Gravitropism: Definition & Examples

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  • 0:02 What Are Troposms?
  • 1:07 Positive & Negative…
  • 1:56 How a Plant Sense Gravity
  • 3:28 Shoots Grow Away from Gravity
  • 4:27 Lesson Summary
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Lesson Transcript
Instructor: Catherine Konopka

Catherine has taught various college biology courses for 5 years at both 2-year and 4-year institutions. She has a Ph.D. in cell and molecular biology.

Have you ever wondered why a plant's shoots grow up, while its roots grow down? In this lesson, you'll learn about the mechanisms that control this peculiar plant behavior.

What are Tropisms?

One of the first scientific observations you probably made was how plants grow. Unlike us, plants can't get up and walk towards something they need or run away from something that threatens them. Instead, a plant responds to a stimulus , or something that causes a change, by changing how it grows. It may look like movement to us, but really the plant is just growing in one direction or another. The movements that plants make in response to stimuli are called tropisms.

Plants respond to a lot of different stimuli, including light (phototropism), touch (thigmotropism), and water in the soil (hydrotropism). In most cases, the different parts of the plant grow toward the source of the stimulus. Think about a plant sitting on a windowsill -- its shoot bends toward the light coming in from the window. However, there is one stimulus to which different parts of a plant respond differently. It's one of the most fundamental forces on earth: gravity.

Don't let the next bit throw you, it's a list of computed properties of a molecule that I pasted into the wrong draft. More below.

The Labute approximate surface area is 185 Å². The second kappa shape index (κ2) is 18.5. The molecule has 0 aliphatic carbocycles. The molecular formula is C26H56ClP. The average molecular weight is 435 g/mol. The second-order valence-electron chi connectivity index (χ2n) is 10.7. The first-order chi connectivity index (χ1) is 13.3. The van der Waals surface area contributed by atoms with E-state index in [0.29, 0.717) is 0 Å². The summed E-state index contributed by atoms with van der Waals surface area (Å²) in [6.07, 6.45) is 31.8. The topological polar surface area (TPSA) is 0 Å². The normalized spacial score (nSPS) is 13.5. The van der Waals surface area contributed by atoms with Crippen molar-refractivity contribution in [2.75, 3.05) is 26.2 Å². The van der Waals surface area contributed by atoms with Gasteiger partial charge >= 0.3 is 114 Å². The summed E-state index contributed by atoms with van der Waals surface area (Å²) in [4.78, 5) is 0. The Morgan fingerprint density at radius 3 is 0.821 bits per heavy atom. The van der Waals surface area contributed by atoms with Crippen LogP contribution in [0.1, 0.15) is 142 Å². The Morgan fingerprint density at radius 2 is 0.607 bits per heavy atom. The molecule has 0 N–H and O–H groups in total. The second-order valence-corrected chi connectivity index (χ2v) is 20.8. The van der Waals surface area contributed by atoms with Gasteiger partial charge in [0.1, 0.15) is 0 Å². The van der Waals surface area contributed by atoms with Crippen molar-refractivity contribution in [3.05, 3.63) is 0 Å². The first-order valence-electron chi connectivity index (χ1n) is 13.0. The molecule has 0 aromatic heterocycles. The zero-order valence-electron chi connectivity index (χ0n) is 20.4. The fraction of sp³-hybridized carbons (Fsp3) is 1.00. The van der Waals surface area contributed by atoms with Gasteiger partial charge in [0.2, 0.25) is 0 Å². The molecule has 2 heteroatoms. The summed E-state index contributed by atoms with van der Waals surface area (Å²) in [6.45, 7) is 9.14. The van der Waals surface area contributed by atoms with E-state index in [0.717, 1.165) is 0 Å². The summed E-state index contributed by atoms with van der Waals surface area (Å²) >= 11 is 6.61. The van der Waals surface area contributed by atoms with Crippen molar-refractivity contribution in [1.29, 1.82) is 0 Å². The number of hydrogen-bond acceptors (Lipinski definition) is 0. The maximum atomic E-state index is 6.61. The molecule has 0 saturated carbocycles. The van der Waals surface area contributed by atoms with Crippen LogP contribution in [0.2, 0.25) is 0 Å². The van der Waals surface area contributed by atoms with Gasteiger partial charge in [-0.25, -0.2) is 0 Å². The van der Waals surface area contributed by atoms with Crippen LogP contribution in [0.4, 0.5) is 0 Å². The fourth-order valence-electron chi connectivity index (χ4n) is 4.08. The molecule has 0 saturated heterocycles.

Positive and Negative Gravitropism

Gravitropism is the movement or growth of plants in response to gravity. You see the effects of gravitropism on a daily basis, even if you don't realize it. If you've ever grown plants hydroponically, you probably noticed that the roots always grow down even though there's no soil for them to grow in. That's positive gravitropism, since the root is growing toward gravity.

However, even if you've never grown a plant in your life and haven't observed closely how roots grow, you've still observed gravitropism. The shoots or aerial parts of a plant grow away from gravity -- that is, they grow up. This is negative gravitropism, since the shoot of the plant is growing in the opposite direction of gravity.

How a Plant Senses Gravity

We know which way is down because we have specific organs in our body that can feel the force of gravity pulling us toward the earth. Even if we close our eyes we still know which way is down, since there are small cells in our ears that 'feel' gravity.

Plants are not much different than us -- they also have special cells at the very tips of their roots called statocytes (stato meaning 'balance' and cyte meaning 'cell') which can sense gravity. Within the statocytes are granules called statoliths (lith meaning 'stone') that are filled with starch. The starch makes the granules denser than the liquids inside the cell. This makes the granules sink toward the lowest side of the cell. When this happens, the statocytes release a hormone called auxin only on that side of the cell.

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